Project details

Researcher: Dr Matt Williams

Location: Imperial College London

Cost: £173,414

The challenge

Secondary (metastatic) breast cancer is when breast cancer spreads to other parts of the body. While it’s currently incurable, the disease can be treated. But treatments are limited when the cancer has spread to the brain.

The most common treatment for these tumours is whole-brain radiotherapy. But it comes with side effects because radiotherapy also affects healthy tissues. So, we need to develop radiotherapy treatments that can effectively target breast cancer tumours in the brain while minimising damage to healthy tissues.

“We’ve developed a way to deliver radiotherapy that increases the dose that the tumours in the brain receive, while reducing the dose to the rest of the brain. This targeted approach, called DE-iPTV VMAT, should be more effective in treating people with secondary breast cancer in the brain than whole-brain radiotherapy and have fewer side effects. But we need to see that it’s practical and works for patients.” - Dr Matt Williams

The science behind the project

Dr Matt Williams of Imperial College London and his colleagues are conducting a small clinical trial for people with secondary breast cancer in the brain. They’re investigating whether a complex targeted radiotherapy treatment called DE-iPTV VMAT could be used instead of whole-brain radiotherapy.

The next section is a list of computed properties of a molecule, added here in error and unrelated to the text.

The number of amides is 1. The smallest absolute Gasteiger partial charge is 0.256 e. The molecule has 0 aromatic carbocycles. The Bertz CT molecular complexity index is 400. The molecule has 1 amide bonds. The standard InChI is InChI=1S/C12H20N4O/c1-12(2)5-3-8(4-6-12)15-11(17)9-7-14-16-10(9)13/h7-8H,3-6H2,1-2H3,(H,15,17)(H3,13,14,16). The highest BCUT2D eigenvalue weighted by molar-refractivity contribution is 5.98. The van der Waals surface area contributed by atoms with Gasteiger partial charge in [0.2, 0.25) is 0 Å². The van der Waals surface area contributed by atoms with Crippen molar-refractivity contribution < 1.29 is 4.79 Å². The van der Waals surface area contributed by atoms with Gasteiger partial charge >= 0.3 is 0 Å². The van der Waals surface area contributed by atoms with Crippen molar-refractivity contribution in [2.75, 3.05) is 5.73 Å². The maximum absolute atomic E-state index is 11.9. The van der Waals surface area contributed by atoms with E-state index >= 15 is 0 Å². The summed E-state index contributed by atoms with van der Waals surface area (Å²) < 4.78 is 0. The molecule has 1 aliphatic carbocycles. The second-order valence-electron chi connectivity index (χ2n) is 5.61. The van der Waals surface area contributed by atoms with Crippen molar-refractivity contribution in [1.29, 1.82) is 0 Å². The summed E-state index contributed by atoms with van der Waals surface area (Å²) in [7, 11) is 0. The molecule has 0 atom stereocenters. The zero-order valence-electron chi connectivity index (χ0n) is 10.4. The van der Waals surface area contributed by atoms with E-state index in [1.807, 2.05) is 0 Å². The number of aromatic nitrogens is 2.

They want to understand whether this new type of radiotherapy is manageable and suitable for patients and how it affects their quality of life. So, everyone taking part in the clinical trial will receive the new type of radiotherapy. They’ll also collect and analyse blood samples to see if it’s possible to tell who might benefit more from this treatment.

Matt will also use national cancer data to better understand the survival rates, the use of health care services and the cost of secondary breast cancer in the brain. This data is important because the targeted radiotherapy treatment takes longer to plan and costs more than standard whole brain radiotherapy.

These data will help Matt and colleagues plan a larger clinical trial in the context of existing care. And this larger trial will then be able to directly compare the new targeted radiotherapy and existing whole brain radiotherapy treatment.

What difference will this project make?

This project may lead to new a treatment to improve the quality of life of people with secondary breast cancer in the brain. It will also provide the necessary information to plan a larger national clinical trial, which will then be able to test the benefits of the complex radiotherapy treatment more thoroughly.

How many people could this project help?

Over 1,000 people with breast cancer receive radiotherapy for tumours in the brain each year in the UK. And the majority of them could benefit from a targeted radiotherapy that reduces the radiation to healthy brain tissue, which could improve treatment effectiveness and reduce side effects.